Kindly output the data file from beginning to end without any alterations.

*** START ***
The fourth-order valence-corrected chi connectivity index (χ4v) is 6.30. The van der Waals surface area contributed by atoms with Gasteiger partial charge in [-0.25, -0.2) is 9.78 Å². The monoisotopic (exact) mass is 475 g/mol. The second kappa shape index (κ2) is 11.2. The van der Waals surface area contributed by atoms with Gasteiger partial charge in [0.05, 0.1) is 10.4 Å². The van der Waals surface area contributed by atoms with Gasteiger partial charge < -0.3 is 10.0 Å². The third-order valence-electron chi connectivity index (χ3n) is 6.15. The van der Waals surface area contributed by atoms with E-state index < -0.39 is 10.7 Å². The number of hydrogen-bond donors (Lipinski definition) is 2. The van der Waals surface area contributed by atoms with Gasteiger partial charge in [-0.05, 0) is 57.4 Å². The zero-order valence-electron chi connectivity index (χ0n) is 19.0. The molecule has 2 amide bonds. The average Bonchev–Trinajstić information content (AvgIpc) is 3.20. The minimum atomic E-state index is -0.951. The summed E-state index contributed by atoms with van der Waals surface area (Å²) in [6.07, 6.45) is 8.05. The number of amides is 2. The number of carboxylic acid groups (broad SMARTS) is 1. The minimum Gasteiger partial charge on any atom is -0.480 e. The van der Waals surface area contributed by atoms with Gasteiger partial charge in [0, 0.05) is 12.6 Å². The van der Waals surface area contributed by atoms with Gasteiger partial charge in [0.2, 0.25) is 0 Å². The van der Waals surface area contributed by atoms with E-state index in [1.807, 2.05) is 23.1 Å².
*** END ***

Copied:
The fourth-order valence-corrected chi connectivity index (χ4v) is 6.30. The van der Waals surface area contributed by atoms with Gasteiger partial charge in [-0.25, -0.2) is 9.78 Å². The monoisotopic (exact) mass is 475 g/mol. The second kappa shape index (κ2) is 11.2. The van der Waals surface area contributed by atoms with Gasteiger partial charge in [0.05, 0.1) is 10.4 Å². The van der Waals surface area contributed by atoms with Gasteiger partial charge < -0.3 is 10.0 Å². The third-order valence-electron chi connectivity index (χ3n) is 6.15. The van der Waals surface area contributed by atoms with E-state index < -0.39 is 10.7 Å². The number of hydrogen-bond donors (Lipinski definition) is 2. The van der Waals surface area contributed by atoms with Gasteiger partial charge in [-0.05, 0) is 57.4 Å². The zero-order valence-electron chi connectivity index (χ0n) is 19.0. The molecule has 2 amide bonds. The average Bonchev–Trinajstić information content (AvgIpc) is 3.20. The minimum atomic E-state index is -0.951. The summed E-state index contributed by atoms with van der Waals surface area (Å²) in [6.07, 6.45) is 8.05. The number of amides is 2. The number of carboxylic acid groups (broad SMARTS) is 1. The minimum Gasteiger partial charge on any atom is -0.480 e. The van der Waals surface area contributed by atoms with Gasteiger partial charge in [0, 0.05) is 12.6 Å². The van der Waals surface area contributed by atoms with Gasteiger partial charge in [0.2, 0.25) is 0 Å². The van der Waals surface area contributed by atoms with E-state index in [1.807, 2.05) is 23.1 Å².